Why Do Celebrities Keep Looking for Employees on Social Media?
By Kenzie Bryant. Photos: Getty Images, Courtesy of Twitter.
You’ve heard the horror stories. Man tweets a thing. “Ha, that’s silly,” he chuckles before hitting send, but, “Wow, that’s insane,” is the general consensus among everyone else, including the man’s boss. Man loses his job. Or he tweets one thing and doesn’t get the job; or he got the job, but then tweeted and subsequently loses the job he hasn’t started yet. “Never tweet,” as the axiom goes. It’s served many well, especially when it comes to keeping and/or getting jobs.
But certain celebrities are ushering in a brand-new era of social media-centric hiring. Chrissy Teigen is looking for a new assistant, one who can take out her hair extensions, she announced on Snapchat on Sunday. Jaden Smith was looking for a photographer in Toronto via Twitter last week. Chance the Rapper was looking for an intern, also via Twitter, in late March. They’re saying to forget head hunters. Forget that friend of a friend who’s son is very creative and graduating next month. Forget Monster.com. They’re saying to tweet.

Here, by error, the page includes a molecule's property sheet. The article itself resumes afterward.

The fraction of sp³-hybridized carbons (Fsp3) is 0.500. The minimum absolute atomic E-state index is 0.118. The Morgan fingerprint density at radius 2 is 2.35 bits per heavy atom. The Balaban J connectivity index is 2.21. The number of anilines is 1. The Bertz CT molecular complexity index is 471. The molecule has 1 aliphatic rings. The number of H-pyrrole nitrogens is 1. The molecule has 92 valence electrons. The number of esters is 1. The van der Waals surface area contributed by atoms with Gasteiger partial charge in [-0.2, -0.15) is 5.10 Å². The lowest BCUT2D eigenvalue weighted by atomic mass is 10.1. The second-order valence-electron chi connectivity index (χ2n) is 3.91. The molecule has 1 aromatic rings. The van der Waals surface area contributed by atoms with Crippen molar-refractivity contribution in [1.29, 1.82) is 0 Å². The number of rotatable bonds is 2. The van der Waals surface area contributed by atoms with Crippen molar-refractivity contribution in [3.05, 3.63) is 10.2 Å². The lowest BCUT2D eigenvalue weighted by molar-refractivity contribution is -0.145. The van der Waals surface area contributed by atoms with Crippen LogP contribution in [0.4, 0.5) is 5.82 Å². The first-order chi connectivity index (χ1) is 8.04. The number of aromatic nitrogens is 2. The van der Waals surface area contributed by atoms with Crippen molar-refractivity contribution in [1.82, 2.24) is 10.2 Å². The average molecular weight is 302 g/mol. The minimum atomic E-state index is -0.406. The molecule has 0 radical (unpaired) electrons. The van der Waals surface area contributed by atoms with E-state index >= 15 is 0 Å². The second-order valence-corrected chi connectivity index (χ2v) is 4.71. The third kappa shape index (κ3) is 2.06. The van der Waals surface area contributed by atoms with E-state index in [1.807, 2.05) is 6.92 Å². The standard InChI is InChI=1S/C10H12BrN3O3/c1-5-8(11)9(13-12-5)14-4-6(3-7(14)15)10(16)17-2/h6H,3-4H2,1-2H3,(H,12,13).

This seems like a tough way for famous people to cull applications. They each have millions of followers. Smith received almost 2,000 replies between his two calls for camera-wielding Torontonians. Chance tweeted two calls for interns and received over 11,500 replies. Teigen was joking and her Snapchat statistics are private, but she almost definitely got a deluge of qualified applicants who know their way around a hair extension.
Is the trend real? Can the people with the largest and most loyal followings really wade through the riffraff, the jokesters, the unqualified to find the candidate of their dreams who is also not a stalker? Vanity Fair emailed each to see how the process is going, but did not hear back prior to publication.
In the last decade, much ado has been made about social media allowing celebrities to bypass old modes of media and talk directly to fans. But celebrities bypassing the hiring process and bringing fans closer to their payroll is a new one. Please, though. If Smith or Chance or Teigen are looking to hire someone to help sort the applications they receive through Twitter, feel free to D.M.
This story originally appeared on Vanity Fair.
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